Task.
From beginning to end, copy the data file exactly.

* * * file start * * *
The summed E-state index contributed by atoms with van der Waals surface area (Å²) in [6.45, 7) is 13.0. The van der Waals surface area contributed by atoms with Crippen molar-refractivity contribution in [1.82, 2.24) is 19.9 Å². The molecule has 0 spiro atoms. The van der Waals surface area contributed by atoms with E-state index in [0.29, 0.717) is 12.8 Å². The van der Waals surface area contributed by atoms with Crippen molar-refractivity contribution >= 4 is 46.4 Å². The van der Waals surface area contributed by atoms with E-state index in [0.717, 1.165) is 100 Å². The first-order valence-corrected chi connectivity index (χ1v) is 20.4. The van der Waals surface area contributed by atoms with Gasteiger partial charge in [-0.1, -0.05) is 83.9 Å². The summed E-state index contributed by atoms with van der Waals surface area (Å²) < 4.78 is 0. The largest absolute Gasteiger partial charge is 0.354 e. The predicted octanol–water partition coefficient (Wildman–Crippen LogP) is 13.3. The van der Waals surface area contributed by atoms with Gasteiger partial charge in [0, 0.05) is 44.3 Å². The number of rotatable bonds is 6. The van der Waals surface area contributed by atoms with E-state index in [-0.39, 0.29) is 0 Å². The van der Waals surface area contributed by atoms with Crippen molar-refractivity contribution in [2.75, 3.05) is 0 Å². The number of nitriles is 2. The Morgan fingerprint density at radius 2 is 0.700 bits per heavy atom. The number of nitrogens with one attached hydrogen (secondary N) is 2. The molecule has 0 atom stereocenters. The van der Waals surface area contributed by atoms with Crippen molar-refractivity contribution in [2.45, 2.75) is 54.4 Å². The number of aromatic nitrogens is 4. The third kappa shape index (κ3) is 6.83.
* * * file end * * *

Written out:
The summed E-state index contributed by atoms with van der Waals surface area (Å²) in [6.45, 7) is 13.0. The van der Waals surface area contributed by atoms with Crippen molar-refractivity contribution in [1.82, 2.24) is 19.9 Å². The molecule has 0 spiro atoms. The van der Waals surface area contributed by atoms with E-state index in [0.29, 0.717) is 12.8 Å². The van der Waals surface area contributed by atoms with Crippen molar-refractivity contribution >= 4 is 46.4 Å². The van der Waals surface area contributed by atoms with E-state index in [0.717, 1.165) is 100 Å². The first-order valence-corrected chi connectivity index (χ1v) is 20.4. The van der Waals surface area contributed by atoms with Gasteiger partial charge in [-0.1, -0.05) is 83.9 Å². The summed E-state index contributed by atoms with van der Waals surface area (Å²) < 4.78 is 0. The largest absolute Gasteiger partial charge is 0.354 e. The predicted octanol–water partition coefficient (Wildman–Crippen LogP) is 13.3. The van der Waals surface area contributed by atoms with Gasteiger partial charge in [0, 0.05) is 44.3 Å². The number of rotatable bonds is 6. The van der Waals surface area contributed by atoms with E-state index in [-0.39, 0.29) is 0 Å². The van der Waals surface area contributed by atoms with Crippen molar-refractivity contribution in [2.75, 3.05) is 0 Å². The number of nitriles is 2. The Morgan fingerprint density at radius 2 is 0.700 bits per heavy atom. The number of nitrogens with one attached hydrogen (secondary N) is 2. The molecule has 0 atom stereocenters. The van der Waals surface area contributed by atoms with Crippen molar-refractivity contribution in [2.45, 2.75) is 54.4 Å². The number of aromatic nitrogens is 4. The third kappa shape index (κ3) is 6.83.